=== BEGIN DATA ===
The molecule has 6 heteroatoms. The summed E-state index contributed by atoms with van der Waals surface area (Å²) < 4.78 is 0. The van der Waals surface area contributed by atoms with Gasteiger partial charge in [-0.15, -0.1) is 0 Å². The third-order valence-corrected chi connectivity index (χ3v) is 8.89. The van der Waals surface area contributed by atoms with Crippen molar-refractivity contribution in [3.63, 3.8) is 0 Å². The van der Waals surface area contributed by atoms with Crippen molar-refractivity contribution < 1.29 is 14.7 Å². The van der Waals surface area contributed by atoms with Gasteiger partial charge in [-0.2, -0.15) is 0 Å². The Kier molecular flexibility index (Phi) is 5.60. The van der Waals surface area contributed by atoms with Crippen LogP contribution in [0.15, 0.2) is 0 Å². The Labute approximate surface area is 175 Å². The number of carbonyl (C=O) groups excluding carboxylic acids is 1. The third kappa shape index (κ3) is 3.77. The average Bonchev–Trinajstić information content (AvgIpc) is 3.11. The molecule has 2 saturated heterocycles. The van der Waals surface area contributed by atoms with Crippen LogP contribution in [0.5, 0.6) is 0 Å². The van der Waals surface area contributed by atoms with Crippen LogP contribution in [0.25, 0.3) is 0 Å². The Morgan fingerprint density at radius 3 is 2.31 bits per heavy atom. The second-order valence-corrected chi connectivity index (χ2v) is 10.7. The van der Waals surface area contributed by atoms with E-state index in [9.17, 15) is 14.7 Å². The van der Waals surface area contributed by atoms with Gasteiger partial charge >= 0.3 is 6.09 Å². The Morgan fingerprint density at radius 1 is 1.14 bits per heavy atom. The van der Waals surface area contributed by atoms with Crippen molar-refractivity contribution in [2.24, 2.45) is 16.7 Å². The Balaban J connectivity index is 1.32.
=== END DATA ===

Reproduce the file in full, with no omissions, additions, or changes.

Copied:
The molecule has 6 heteroatoms. The summed E-state index contributed by atoms with van der Waals surface area (Å²) < 4.78 is 0. The van der Waals surface area contributed by atoms with Gasteiger partial charge in [-0.15, -0.1) is 0 Å². The third-order valence-corrected chi connectivity index (χ3v) is 8.89. The van der Waals surface area contributed by atoms with Crippen molar-refractivity contribution in [3.63, 3.8) is 0 Å². The van der Waals surface area contributed by atoms with Crippen molar-refractivity contribution < 1.29 is 14.7 Å². The van der Waals surface area contributed by atoms with Gasteiger partial charge in [-0.2, -0.15) is 0 Å². The Kier molecular flexibility index (Phi) is 5.60. The van der Waals surface area contributed by atoms with Crippen LogP contribution in [0.15, 0.2) is 0 Å². The Labute approximate surface area is 175 Å². The number of carbonyl (C=O) groups excluding carboxylic acids is 1. The third kappa shape index (κ3) is 3.77. The average Bonchev–Trinajstić information content (AvgIpc) is 3.11. The molecule has 2 saturated heterocycles. The van der Waals surface area contributed by atoms with Crippen LogP contribution in [0.5, 0.6) is 0 Å². The van der Waals surface area contributed by atoms with Crippen LogP contribution in [0.25, 0.3) is 0 Å². The Morgan fingerprint density at radius 3 is 2.31 bits per heavy atom. The second-order valence-corrected chi connectivity index (χ2v) is 10.7. The van der Waals surface area contributed by atoms with E-state index in [9.17, 15) is 14.7 Å². The van der Waals surface area contributed by atoms with Gasteiger partial charge >= 0.3 is 6.09 Å². The Morgan fingerprint density at radius 1 is 1.14 bits per heavy atom. The van der Waals surface area contributed by atoms with Crippen molar-refractivity contribution in [2.24, 2.45) is 16.7 Å². The Balaban J connectivity index is 1.32.